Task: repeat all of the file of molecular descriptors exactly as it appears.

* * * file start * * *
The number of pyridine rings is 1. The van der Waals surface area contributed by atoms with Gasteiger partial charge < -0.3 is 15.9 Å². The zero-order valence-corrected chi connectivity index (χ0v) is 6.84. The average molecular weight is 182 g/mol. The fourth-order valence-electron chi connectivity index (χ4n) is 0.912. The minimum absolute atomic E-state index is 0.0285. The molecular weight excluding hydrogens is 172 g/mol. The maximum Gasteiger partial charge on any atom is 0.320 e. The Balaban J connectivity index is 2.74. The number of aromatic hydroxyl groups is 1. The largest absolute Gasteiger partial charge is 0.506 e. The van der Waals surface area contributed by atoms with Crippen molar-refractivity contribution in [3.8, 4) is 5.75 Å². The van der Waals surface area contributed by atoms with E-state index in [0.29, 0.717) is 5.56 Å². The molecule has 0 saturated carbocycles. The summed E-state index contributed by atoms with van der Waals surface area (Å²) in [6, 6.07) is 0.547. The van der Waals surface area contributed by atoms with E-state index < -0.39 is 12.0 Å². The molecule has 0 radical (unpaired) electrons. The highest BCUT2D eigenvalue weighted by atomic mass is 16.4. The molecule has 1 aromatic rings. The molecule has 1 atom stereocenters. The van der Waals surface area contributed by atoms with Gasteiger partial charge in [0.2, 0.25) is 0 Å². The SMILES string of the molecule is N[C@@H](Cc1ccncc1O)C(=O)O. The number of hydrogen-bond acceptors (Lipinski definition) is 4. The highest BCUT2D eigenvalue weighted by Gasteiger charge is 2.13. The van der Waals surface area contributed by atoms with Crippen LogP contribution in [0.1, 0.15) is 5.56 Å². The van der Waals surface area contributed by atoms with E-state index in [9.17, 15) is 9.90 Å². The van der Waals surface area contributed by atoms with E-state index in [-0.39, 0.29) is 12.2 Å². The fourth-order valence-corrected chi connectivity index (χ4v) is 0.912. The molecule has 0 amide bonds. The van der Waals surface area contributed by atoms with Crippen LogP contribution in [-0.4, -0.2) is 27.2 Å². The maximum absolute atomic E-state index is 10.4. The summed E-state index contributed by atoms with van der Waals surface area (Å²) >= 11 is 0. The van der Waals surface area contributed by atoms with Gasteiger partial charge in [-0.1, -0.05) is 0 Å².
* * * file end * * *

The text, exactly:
The number of pyridine rings is 1. The van der Waals surface area contributed by atoms with Gasteiger partial charge < -0.3 is 15.9 Å². The zero-order valence-corrected chi connectivity index (χ0v) is 6.84. The average molecular weight is 182 g/mol. The fourth-order valence-electron chi connectivity index (χ4n) is 0.912. The minimum absolute atomic E-state index is 0.0285. The molecular weight excluding hydrogens is 172 g/mol. The maximum Gasteiger partial charge on any atom is 0.320 e. The Balaban J connectivity index is 2.74. The number of aromatic hydroxyl groups is 1. The largest absolute Gasteiger partial charge is 0.506 e. The van der Waals surface area contributed by atoms with Crippen molar-refractivity contribution in [3.8, 4) is 5.75 Å². The van der Waals surface area contributed by atoms with E-state index in [0.29, 0.717) is 5.56 Å². The molecule has 0 saturated carbocycles. The summed E-state index contributed by atoms with van der Waals surface area (Å²) in [6, 6.07) is 0.547. The van der Waals surface area contributed by atoms with E-state index < -0.39 is 12.0 Å². The molecule has 0 radical (unpaired) electrons. The highest BCUT2D eigenvalue weighted by atomic mass is 16.4. The molecule has 1 aromatic rings. The molecule has 1 atom stereocenters. The van der Waals surface area contributed by atoms with Gasteiger partial charge in [0.2, 0.25) is 0 Å². The SMILES string of the molecule is N[C@@H](Cc1ccncc1O)C(=O)O. The number of hydrogen-bond acceptors (Lipinski definition) is 4. The highest BCUT2D eigenvalue weighted by Gasteiger charge is 2.13. The van der Waals surface area contributed by atoms with Crippen LogP contribution in [0.1, 0.15) is 5.56 Å². The van der Waals surface area contributed by atoms with E-state index in [9.17, 15) is 9.90 Å². The van der Waals surface area contributed by atoms with E-state index in [-0.39, 0.29) is 12.2 Å². The fourth-order valence-corrected chi connectivity index (χ4v) is 0.912. The molecule has 0 amide bonds. The van der Waals surface area contributed by atoms with Crippen LogP contribution in [-0.4, -0.2) is 27.2 Å². The maximum absolute atomic E-state index is 10.4. The summed E-state index contributed by atoms with van der Waals surface area (Å²) >= 11 is 0. The van der Waals surface area contributed by atoms with Gasteiger partial charge in [-0.1, -0.05) is 0 Å².